P·P·O·W is pleased to present historical and contemporary works by Ramiro Gomez, Hew Locke, Carolee Schneemann, Betty Tompkins, David Wojnarowicz, and Martin Wong.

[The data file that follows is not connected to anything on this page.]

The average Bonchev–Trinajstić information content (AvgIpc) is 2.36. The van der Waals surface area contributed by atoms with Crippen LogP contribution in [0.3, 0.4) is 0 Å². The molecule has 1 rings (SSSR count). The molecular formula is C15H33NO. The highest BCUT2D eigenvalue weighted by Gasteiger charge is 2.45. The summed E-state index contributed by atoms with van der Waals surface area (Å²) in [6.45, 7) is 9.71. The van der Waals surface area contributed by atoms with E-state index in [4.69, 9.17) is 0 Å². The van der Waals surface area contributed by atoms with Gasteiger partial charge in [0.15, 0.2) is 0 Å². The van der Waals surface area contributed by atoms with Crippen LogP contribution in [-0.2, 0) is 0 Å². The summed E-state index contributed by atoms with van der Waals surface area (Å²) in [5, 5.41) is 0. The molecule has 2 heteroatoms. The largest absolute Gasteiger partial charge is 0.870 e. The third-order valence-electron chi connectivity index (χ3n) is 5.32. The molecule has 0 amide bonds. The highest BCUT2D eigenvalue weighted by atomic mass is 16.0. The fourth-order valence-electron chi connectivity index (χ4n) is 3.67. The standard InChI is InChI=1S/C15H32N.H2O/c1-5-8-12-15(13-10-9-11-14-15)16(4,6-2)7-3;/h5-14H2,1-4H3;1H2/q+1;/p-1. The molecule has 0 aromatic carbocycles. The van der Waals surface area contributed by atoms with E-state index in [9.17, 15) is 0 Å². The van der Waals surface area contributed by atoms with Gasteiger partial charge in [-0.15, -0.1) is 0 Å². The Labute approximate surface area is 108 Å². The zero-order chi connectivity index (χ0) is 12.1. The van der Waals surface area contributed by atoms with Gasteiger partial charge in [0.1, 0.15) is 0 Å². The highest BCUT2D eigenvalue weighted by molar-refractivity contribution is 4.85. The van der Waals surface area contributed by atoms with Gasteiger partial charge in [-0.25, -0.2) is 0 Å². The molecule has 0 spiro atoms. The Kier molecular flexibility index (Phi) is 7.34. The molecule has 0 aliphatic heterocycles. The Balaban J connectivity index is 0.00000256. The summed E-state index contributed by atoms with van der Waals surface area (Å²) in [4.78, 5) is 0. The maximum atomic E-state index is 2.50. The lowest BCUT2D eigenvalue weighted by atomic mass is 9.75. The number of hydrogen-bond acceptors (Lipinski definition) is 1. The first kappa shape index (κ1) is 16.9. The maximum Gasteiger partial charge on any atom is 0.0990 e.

Ramiro Gomez (b. 1986) A painter with a deep interest in depicting the people whose labor often goes unrecognized and underappreciated by society, Gomez creates pristine domestic scenes and landscapes, populated with subjects whose work is essential to creating and maintaining those very spaces. At Art Basel Miami Beach, P·P·O·W will premiere a large-scale mural work depicting children and babysitters at Madison Square Park, which will be the centerpiece of Gomez’s forthcoming exhibition March 2018. Alongside this work, Gomez will enact a performative project extending his contribution to the 2017 Whitney Biennial. Stationed in our booth, Gomez will paint portraits of workers essential to the production of an art fair – those who are in charge of the set-up, clean up, and maintenance. Gomez’s work has been the subject of solo exhibitions at the University of Michigan, Institute for the Humanities and the West Hollywood Public Library as part of Pacific Standard Time: LA/LA. His work has also been featured in group shows at notable institutions including: the 2017 Whitney Biennial; Los Angeles County Museum of Art; the Denver Art Museum; Blanton Art Museum, University of Texas at Austin; Museum of Contemporary Art San Diego; and the Cornell Fine Arts Museum at Rollins College, Florida; among others. Domestic Scenes: The Work of Ramiro Gomez, a monographic catalog by Lawrence Weschler, was published by Abrams in 2016. His work is currently on view at the National Portrait Gallery as part of its group exhibition The Sweat of Their Face: Portraying American Workers. Gomez lives and works in West Hollywood, California.